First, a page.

Baking breadHyyge (pronounced hoo-ga) was without a doubt the word of 2016. There have been numerous books written about it, countless Instagram posts tagged with #hygge or #hyggehome and experts swear that bringing hygge into your daily life can improve it significantly.

But what exactly does hygge mean? And how can you bring hygge into your home? My beginner’s guide will reveal all.

First, a dictionary definition from Oxford Dictionaries:

A quality of cosiness and comfortable conviviality that engenders a feeling of contentment or well-being (regarded as a defining characteristic of Danish culture)

Quite simply, hygge is not any certain thing, and what might be hygge for one person, might not be for another. Hygge is a feeling, a quality, an emotion. Hygge can be planned, or it can be unexpected.

To get yourself started I recommend reading the following books:

The Little Book of Hygge by Meik Wiking – the ultimate introduction to hygge

Hygge: The Danish Art of Happiness by Marie Tourell Søderberg – a book to really hit home about what hygge is all about

The Book of Hygge: The Danish Art of Living Well by Louisa Thomson Brits – ideas on how to live your best hygge life

Hygge is often associated with food and drink, and there are many recipes that have been written especially for those in search of cosiness. If you need a basic hygge shopping list, these are some things to add:

  • Freshly baked bread .
  • Cinnamon buns
  • Warm soup (if it’s homemade, even better)
  • Fresh coffee
  • Hot chocolate and marshmallows
  • Mulled wine
  • Hot apple pie and fresh cream
  • Red wine

There are some great sites out there that have compiled lists of hygge-friendly recipes, such as Self, Brit and BBC Food.

The next key point about mastering hygge is to make your living space a place to relax and feel content. Clutter, noise and feeling cold are all things that won’t help when it comes to having a hygge home, so there are some things you may want to do to create a cozy atmosphere:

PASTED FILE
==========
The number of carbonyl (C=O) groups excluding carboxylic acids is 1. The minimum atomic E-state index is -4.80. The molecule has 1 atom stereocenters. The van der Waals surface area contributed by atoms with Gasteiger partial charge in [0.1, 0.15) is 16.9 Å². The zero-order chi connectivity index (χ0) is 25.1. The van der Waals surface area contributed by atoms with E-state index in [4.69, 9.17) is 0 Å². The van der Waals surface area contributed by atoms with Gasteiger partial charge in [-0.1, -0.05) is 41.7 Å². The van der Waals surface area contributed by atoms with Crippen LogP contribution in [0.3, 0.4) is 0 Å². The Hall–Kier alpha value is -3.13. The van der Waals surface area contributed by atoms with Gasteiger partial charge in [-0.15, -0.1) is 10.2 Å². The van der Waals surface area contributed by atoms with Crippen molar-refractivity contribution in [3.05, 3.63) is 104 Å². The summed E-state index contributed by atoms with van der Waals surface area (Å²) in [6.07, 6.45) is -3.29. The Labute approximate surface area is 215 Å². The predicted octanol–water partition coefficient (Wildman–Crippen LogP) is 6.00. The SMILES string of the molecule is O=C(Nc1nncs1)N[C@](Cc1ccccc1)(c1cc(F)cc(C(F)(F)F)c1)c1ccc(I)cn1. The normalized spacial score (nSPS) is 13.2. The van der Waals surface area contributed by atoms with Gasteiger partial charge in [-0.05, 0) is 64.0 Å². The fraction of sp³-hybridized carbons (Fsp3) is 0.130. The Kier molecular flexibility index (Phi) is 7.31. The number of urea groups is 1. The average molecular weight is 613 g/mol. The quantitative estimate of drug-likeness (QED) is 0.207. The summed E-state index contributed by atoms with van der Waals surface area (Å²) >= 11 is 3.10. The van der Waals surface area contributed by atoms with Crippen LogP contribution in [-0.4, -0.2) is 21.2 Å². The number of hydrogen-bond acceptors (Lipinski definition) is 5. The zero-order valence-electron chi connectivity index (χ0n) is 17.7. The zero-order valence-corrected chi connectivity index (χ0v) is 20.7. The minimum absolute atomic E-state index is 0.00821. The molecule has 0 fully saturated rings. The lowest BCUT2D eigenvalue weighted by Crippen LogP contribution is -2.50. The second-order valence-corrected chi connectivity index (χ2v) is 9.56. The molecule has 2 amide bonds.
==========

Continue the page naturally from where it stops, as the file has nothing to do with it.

1. Fill your home with candles. For me, candles symbolise optimal calmness – and I regularly stock up and place them all around my flat. You don’t have to go really expensive either – Primark do a great selection of scented candles, as well as places like Wilkinson’s and most major supermarkets. I have one or two ‘luxury brands’ which I save for special occasions.
  2. Have a selection of blankets on hand. Is there anything better than curling up with a cup of tea, a good book and a blanket? I have a box of blankets next to the sofa, which I reach for most evenings when I am starting to drift off. It’s nice to switch off all cozy and warm, whilst delving into a new novel or even scrolling aimlessly through Buzzfeed. Such a small thing, but that is ‘hygge’ for me.
  3. Other home items that are perfect for hygge include a log fire, a little reading nook, a small balcony with space for a few friends to enjoy a bottle of wine, a bar cart, fairy lights, a bubble bath, plenty of cushions…the list could go on but hopefully by now you have a good idea of what a hygge home might look like.

Hopefully the above is enough to get started with a hygge lifestyle. Just remember that hygge is different for everybody, and ultimately it is about feeling happy and content with life’s simple pleasures. Whether that is a soak in the tub, or a wine and cheese night with friends – or even a good book read in bed with a hot water bottle…hygge is what you make of it.

What do you do to feel hygge? Have you made any changes to your lifestyle to have more hygge in your life?

Sophie So Facebook